Everything you need to know about the Celtics' 92-87 win over the Raptors with BSJ insight and analysis
Celtics advance to Eastern Conference Finals in a thriller: Jayson Tatum faded in the fourth quarter of his last Game 7 two years ago against the Cavs. He made sure that did not happen on Friday night. The All-Star forward led all players in points, rebounds and assists, (29-12-7) helping to carry the C’s to a Game 7 win over the Raptors.
The Celtics did not make a field goal in the final five minutes and 20 seconds of regulation but were able to hold on late thanks to terrific defense, including a huge block on the fast break by Marcus Smart in the final minutes. Smart had 16 points, 6 assists and 3 steals in the win and Jaylen Brown added 21 points and 8 rebounds in the sloppy affair. Both players overcame slow starts to be key contributors in the win.
Fred VanVleet had a team-high 20 points for the Raptors who only scored 41 points in the second half, which wasn’t enough to erase Boston’s four-point halftime edge.
The C’s will now face off with the Heat in the East Finals starting on Tuesday night.
Celtics win with defense and hustle late: One look at the Celtics shooting line makes you wonder how the heck they won this game. A 40/23/56 (FG%/3PT%/FT%) shooting line is a recipe for disaster on most nights in the NBA but the Celtics were able to build a 10-point lead with five minutes left in regulation and withstand one last charge by Toronto as both teams ran on fumes (C's scored four points in final five minutes). Smart delivered a huge block on Norm Powell and Tatum snagged a clutch offensive rebound as the C’s limited the Raptors to just nine points in the final five minutes of regulation to make up for their own offensive woes. Pascal Siakam (13 points, 5 turnovers) was held in check as was Kyle Lowry (5-of-15 FG, 3 turnovers) before he fouled out with 30 seconds remaining. VanVleet was the only hot hand left in the game after that and the C’s managed to shut him down with terrific defense by Grant Williams on a potential game-tying shot with 10 seconds left. Poor shooting (41 percent) and turnovers (18) by the Raptors made this game a rock fight that the Celtics came out on the right side of.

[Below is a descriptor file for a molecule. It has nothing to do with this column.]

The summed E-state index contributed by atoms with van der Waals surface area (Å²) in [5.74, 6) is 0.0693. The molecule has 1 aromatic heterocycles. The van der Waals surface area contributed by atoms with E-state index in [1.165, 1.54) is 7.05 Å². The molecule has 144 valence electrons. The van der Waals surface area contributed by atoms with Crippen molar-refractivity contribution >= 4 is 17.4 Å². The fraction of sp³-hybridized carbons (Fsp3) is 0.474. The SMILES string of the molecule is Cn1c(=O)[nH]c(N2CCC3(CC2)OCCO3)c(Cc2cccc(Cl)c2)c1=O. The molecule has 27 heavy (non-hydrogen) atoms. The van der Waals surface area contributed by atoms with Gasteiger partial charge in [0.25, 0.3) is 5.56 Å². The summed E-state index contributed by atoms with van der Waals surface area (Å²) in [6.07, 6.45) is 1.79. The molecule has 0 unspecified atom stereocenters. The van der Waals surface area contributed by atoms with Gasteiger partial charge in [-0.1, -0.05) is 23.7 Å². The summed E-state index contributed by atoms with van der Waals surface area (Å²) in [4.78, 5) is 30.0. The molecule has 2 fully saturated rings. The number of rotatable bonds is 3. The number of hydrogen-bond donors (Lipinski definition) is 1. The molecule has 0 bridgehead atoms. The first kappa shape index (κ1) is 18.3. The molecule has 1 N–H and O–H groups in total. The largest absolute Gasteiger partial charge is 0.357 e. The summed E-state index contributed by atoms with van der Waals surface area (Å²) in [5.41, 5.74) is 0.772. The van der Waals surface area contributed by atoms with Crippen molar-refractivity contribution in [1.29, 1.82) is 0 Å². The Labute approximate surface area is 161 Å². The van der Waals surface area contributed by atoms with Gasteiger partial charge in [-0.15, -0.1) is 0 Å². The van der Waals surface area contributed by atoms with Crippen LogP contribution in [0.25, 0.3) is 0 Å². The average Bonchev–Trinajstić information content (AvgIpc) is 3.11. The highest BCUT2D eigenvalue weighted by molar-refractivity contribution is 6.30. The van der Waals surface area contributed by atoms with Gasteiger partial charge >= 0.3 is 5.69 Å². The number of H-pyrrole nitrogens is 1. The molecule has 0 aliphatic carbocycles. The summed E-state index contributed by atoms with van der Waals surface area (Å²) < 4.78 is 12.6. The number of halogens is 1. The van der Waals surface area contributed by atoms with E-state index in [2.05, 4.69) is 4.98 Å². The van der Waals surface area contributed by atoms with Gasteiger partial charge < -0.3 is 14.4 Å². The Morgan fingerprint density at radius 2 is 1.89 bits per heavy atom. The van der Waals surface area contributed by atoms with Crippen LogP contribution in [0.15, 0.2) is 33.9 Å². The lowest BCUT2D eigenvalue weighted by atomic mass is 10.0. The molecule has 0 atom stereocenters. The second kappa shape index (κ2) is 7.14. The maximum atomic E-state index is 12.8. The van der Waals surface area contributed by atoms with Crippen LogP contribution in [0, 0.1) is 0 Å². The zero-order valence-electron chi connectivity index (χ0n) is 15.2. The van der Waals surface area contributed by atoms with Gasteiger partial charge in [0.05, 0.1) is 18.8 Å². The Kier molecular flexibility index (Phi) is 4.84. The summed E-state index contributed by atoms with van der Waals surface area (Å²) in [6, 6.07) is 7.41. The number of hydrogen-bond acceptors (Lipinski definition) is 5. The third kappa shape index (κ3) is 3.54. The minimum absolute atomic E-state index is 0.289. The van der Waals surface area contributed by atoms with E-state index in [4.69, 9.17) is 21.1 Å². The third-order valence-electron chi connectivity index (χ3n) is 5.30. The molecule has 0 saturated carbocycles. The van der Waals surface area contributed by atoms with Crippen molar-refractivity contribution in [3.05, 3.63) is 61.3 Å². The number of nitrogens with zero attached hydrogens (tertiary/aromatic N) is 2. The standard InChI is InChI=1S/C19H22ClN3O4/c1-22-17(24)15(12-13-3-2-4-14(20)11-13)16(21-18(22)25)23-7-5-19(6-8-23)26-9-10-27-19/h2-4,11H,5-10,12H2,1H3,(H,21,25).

Gordon Hayward is out of quarantine and back with Celtics in Orlando: The swingman was back on the bench for the first time since suffering his sprained ankle in the Sixers series. He was spotted taking some shots before the game but his availability is unclear for Game 1 on Tuesday night which will come four weeks and two days after the initial injury. Brad Stevens says the team is hopeful that he will be able to return at some point in the Eastern Conference Finals.
Smart made the play of the game with the Celtics clinging to a two-point lead in the final minute of the fourth quarter. Norm Powell had a transition opportunity after a Jayson Tatum miss but Smart chased him down to avert the best chance Toronto had to tie the game. The Celtics corralled the rebound and got fouled on the other end, allowing them to pad their lead and make the Raptors go for a 3 late. Without that stop, the Celtics could have been staring at overtime with their inability to produce points late.
Jaylen Brown inside the arc: The swingman struggled from 3-point range but couldn’t miss from inside the arc, going 9-of-10 on two-point field goals on his way to 21 points. He also had a game-high four steals which tied his career-high